That council meeting was advertised as a “study session” to hear gripes from people who were caught violating long-standing prohibitions on vacation rentals. A “study session” is just that – it is not an action session. It’s an opportunity for discussion of an issue, and perhaps for thinking ahead about possible future actions to deal with the subject under study. That’s how the meeting was represented in the council agenda packet.
In fact, the council agenda explicitly stated that if the council desired to consider any law changes, it would provide guidance to staff to start drafting changes that would come back to the council for consideration at a future date. The agenda notice also stated that complaint-based enforcement of existing law would continue pending any consideration of changes to the law.
Nonetheless, with no public notice, caving to mob intimidation of the moment, the council made a de facto change (4-1 vote) to the city’s municipal code by immediately suspending all enforcement of the municipal code’s long-standing vacation rental prohibitions indefinitely, thereby effectively rewriting the law without following proper procedures – like public notice of their intent to consider such action.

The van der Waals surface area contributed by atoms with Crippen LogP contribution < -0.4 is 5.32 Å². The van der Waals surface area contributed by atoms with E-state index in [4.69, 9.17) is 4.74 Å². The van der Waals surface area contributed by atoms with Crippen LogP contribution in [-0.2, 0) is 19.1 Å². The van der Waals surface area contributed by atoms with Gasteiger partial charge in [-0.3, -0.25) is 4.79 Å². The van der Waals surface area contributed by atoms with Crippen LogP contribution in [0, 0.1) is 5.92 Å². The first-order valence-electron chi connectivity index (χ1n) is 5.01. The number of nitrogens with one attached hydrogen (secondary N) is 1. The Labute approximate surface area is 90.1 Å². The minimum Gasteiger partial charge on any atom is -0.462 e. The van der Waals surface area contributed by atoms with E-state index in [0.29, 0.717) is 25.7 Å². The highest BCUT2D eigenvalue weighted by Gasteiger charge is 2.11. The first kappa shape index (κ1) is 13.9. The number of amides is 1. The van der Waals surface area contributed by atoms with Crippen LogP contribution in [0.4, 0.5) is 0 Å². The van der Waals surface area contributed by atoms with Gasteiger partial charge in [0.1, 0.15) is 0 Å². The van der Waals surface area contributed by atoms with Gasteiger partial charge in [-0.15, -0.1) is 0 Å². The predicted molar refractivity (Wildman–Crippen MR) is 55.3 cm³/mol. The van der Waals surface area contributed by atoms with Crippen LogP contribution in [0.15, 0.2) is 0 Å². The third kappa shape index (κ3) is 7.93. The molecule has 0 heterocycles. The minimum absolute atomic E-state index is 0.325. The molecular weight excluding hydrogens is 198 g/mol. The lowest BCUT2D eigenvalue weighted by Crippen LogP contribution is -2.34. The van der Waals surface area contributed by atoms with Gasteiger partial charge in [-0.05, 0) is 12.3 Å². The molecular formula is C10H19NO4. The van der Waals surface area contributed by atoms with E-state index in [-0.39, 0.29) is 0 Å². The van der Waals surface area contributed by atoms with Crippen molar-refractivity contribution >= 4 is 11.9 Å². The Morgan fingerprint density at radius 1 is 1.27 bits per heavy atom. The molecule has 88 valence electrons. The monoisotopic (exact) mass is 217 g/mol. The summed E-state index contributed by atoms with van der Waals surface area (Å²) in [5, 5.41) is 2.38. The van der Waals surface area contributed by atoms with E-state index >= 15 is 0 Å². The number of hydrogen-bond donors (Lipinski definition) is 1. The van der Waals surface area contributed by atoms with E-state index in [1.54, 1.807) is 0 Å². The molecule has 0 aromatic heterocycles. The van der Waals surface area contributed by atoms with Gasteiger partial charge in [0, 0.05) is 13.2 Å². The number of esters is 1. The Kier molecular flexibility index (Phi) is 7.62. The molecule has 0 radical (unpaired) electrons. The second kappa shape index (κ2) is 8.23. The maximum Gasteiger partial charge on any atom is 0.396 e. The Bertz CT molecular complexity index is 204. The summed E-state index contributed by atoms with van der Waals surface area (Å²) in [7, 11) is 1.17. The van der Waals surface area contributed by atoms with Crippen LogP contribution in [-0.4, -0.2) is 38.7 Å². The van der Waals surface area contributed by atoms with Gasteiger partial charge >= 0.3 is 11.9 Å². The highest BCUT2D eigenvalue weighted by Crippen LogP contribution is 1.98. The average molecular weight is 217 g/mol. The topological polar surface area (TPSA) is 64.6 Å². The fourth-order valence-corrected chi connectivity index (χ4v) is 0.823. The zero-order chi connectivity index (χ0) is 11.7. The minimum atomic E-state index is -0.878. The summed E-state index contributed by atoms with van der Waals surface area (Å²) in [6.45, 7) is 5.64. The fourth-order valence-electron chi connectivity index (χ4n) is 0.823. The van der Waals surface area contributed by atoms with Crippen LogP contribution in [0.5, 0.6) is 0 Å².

Persons who might have cared to address the wisdom of a change in the law were denied the opportunity because the action taken wasn’t on the agenda. I sense the public weren’t the only ones caught off guard by this breath-taking council arrogance; enforcement staff were as blindsided as the public at large.
Lack of public notice has repeatedly arisen during the current rewriting of the city’s general plan.
The city has done minimal to zero notification of residents affected by huge changes that mysteriously appeared in the draft of what the council had ordered to be a minor, “focused” update of the existing excellent plan, but which has – driven by an arrogant staff and their friends at the Chamber of Commerce — turned into the most radical rewrite of the plan’s intent and purpose since 1977’s revolutionary plan, which abandoned the notion of county-wide LA-style sprawl as our future. The draft seeks to reduce or overturn just about every resident, neighborhood and environmental protection embodied in the existing plan. Yet residents mostly don’t know this. Because they haven’t been notified — not about things that affect them intimately, nor about things of city-wide resident impact.
This is particularly amazing because, not only does state law require notification, the city’s current general plan also requires the city to notify neighborhoods from the beginning of any process that affects them. This has not been done.